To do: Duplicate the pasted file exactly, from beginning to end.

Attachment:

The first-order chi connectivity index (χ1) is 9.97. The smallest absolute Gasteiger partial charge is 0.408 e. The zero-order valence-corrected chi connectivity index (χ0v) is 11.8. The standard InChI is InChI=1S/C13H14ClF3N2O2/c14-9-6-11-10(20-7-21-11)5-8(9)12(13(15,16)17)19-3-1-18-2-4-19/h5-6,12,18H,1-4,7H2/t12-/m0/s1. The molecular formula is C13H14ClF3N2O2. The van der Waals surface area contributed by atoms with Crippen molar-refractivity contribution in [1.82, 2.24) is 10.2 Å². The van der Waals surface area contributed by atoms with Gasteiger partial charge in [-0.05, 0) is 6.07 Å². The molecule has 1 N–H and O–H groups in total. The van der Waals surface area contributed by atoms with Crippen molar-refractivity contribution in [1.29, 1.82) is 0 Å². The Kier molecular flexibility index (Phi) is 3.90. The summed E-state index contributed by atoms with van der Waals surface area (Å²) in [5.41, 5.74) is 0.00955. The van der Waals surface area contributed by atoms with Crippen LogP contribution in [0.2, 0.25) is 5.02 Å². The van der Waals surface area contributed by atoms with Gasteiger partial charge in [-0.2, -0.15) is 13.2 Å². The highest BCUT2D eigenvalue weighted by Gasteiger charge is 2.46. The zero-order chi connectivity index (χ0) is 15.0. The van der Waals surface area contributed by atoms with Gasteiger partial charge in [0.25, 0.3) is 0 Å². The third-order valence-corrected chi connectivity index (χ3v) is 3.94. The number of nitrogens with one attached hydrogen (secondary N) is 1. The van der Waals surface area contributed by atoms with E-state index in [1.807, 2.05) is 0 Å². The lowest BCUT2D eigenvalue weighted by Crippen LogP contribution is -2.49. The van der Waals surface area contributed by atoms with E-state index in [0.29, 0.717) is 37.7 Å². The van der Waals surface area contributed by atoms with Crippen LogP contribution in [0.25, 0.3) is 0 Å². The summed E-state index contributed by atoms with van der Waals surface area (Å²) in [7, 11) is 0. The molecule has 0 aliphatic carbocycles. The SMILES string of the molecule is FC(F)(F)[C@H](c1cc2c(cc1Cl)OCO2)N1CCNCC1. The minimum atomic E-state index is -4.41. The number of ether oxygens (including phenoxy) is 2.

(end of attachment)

The first-order chi connectivity index (χ1) is 9.97. The smallest absolute Gasteiger partial charge is 0.408 e. The zero-order valence-corrected chi connectivity index (χ0v) is 11.8. The standard InChI is InChI=1S/C13H14ClF3N2O2/c14-9-6-11-10(20-7-21-11)5-8(9)12(13(15,16)17)19-3-1-18-2-4-19/h5-6,12,18H,1-4,7H2/t12-/m0/s1. The molecular formula is C13H14ClF3N2O2. The van der Waals surface area contributed by atoms with Crippen molar-refractivity contribution in [1.82, 2.24) is 10.2 Å². The van der Waals surface area contributed by atoms with Gasteiger partial charge in [-0.05, 0) is 6.07 Å². The molecule has 1 N–H and O–H groups in total. The van der Waals surface area contributed by atoms with Crippen molar-refractivity contribution in [1.29, 1.82) is 0 Å². The Kier molecular flexibility index (Phi) is 3.90. The summed E-state index contributed by atoms with van der Waals surface area (Å²) in [5.41, 5.74) is 0.00955. The van der Waals surface area contributed by atoms with Crippen LogP contribution in [0.2, 0.25) is 5.02 Å². The van der Waals surface area contributed by atoms with Gasteiger partial charge in [-0.2, -0.15) is 13.2 Å². The highest BCUT2D eigenvalue weighted by Gasteiger charge is 2.46. The zero-order chi connectivity index (χ0) is 15.0. The van der Waals surface area contributed by atoms with Gasteiger partial charge in [0.25, 0.3) is 0 Å². The third-order valence-corrected chi connectivity index (χ3v) is 3.94. The number of nitrogens with one attached hydrogen (secondary N) is 1. The van der Waals surface area contributed by atoms with E-state index in [1.807, 2.05) is 0 Å². The lowest BCUT2D eigenvalue weighted by Crippen LogP contribution is -2.49. The van der Waals surface area contributed by atoms with E-state index in [0.29, 0.717) is 37.7 Å². The van der Waals surface area contributed by atoms with Crippen LogP contribution in [0.25, 0.3) is 0 Å². The summed E-state index contributed by atoms with van der Waals surface area (Å²) in [7, 11) is 0. The molecule has 0 aliphatic carbocycles. The SMILES string of the molecule is FC(F)(F)[C@H](c1cc2c(cc1Cl)OCO2)N1CCNCC1. The minimum atomic E-state index is -4.41. The number of ether oxygens (including phenoxy) is 2.